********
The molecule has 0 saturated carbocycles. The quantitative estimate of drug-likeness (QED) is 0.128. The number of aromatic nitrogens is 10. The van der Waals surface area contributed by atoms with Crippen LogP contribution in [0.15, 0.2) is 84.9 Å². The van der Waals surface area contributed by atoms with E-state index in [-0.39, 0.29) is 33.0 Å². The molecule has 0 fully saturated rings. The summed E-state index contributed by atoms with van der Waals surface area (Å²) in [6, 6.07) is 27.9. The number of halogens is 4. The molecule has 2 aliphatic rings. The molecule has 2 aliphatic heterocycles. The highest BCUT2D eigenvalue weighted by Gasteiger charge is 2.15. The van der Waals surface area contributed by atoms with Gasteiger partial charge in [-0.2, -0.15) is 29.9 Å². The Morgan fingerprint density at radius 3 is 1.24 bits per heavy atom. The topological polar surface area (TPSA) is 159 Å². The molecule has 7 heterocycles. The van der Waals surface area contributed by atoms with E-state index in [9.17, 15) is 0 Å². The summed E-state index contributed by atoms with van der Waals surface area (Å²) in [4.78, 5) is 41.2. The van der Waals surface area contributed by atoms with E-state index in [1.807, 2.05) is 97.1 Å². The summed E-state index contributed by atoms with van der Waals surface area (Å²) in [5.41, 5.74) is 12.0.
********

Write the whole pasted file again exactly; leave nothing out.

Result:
The molecule has 0 saturated carbocycles. The quantitative estimate of drug-likeness (QED) is 0.128. The number of aromatic nitrogens is 10. The van der Waals surface area contributed by atoms with Crippen LogP contribution in [0.15, 0.2) is 84.9 Å². The van der Waals surface area contributed by atoms with E-state index in [-0.39, 0.29) is 33.0 Å². The molecule has 0 fully saturated rings. The summed E-state index contributed by atoms with van der Waals surface area (Å²) in [6, 6.07) is 27.9. The number of halogens is 4. The molecule has 2 aliphatic rings. The molecule has 2 aliphatic heterocycles. The highest BCUT2D eigenvalue weighted by Gasteiger charge is 2.15. The van der Waals surface area contributed by atoms with Gasteiger partial charge in [-0.2, -0.15) is 29.9 Å². The Morgan fingerprint density at radius 3 is 1.24 bits per heavy atom. The topological polar surface area (TPSA) is 159 Å². The molecule has 7 heterocycles. The van der Waals surface area contributed by atoms with E-state index in [9.17, 15) is 0 Å². The summed E-state index contributed by atoms with van der Waals surface area (Å²) in [4.78, 5) is 41.2. The van der Waals surface area contributed by atoms with E-state index in [1.807, 2.05) is 97.1 Å². The summed E-state index contributed by atoms with van der Waals surface area (Å²) in [5.41, 5.74) is 12.0.